, a pharmacologist at Queen's University, Belfast, was the scourge of homeopathy. She railed against its claims that a chemical remedy could be diluted to the point where a sample was unlikely to contain a single molecule of anything but water, and yet still have a healing effect. Until, that is, she set out to prove once and for all that homeopathy was bunkum.
    In her most recent paper, Ennis describes how her team looked at the effects of ultra-dilute solutions of histamine on human white blood cells involved in inflammation. These "basophils" release histamine when the cells are under attack. Once released, the histamine stops them releasing any more. The study, replicated in four different labs, found that homeopathic solutions - so dilute that they probably didn't contain a single histamine molecule - worked just like histamine. Ennis might not be happy with the homeopaths' claims, but she admits that an effect cannot be ruled out.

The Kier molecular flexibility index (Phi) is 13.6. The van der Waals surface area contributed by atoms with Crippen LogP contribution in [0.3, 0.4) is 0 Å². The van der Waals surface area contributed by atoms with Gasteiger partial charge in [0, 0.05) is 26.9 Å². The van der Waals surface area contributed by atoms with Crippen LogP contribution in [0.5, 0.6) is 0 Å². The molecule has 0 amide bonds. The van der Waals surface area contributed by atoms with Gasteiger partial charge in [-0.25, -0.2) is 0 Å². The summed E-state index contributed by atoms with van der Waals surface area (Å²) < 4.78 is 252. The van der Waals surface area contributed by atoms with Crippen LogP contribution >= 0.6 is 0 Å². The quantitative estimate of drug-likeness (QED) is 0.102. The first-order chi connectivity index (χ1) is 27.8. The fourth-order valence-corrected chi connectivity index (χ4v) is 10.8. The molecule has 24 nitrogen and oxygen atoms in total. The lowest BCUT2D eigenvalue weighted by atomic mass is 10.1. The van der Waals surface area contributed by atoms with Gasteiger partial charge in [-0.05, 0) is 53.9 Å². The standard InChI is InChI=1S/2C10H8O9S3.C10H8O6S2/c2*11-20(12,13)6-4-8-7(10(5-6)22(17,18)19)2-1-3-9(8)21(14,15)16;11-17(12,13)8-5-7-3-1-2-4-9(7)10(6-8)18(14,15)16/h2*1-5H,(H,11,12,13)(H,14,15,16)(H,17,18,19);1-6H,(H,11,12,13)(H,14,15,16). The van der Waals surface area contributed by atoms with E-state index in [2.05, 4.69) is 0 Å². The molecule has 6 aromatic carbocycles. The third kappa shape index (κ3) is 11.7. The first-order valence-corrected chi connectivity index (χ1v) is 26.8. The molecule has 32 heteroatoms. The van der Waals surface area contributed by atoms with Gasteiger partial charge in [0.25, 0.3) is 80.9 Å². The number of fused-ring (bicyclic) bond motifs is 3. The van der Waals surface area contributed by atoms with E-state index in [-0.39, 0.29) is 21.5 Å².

So how could it happen? Homeopaths prepare their remedies by dissolving things like charcoal, deadly nightshade or spider venom in ethanol, and then diluting this "mother tincture" in water again and again. No matter what the level of dilution, homeopaths claim, the original remedy leaves some kind of imprint on the water molecules. Thus, however dilute the solution becomes, it is still imbued with the properties of the remedy.
    You can understand why Ennis remains sceptical. And it remains true that no homeopathic remedy has ever been shown to work in a large randomised placebo-controlled clinical trial. But the Belfast study ("Inflammation Research", vol 53, p 181
    ) suggests that something is going on. "We are," Ennis says in her paper, "unable to explain our findings and are reporting them to encourage others to investigate this phenomenon." If the results turn out to be real, she says, the implications are profound: we may have to rewrite physics and chemistry."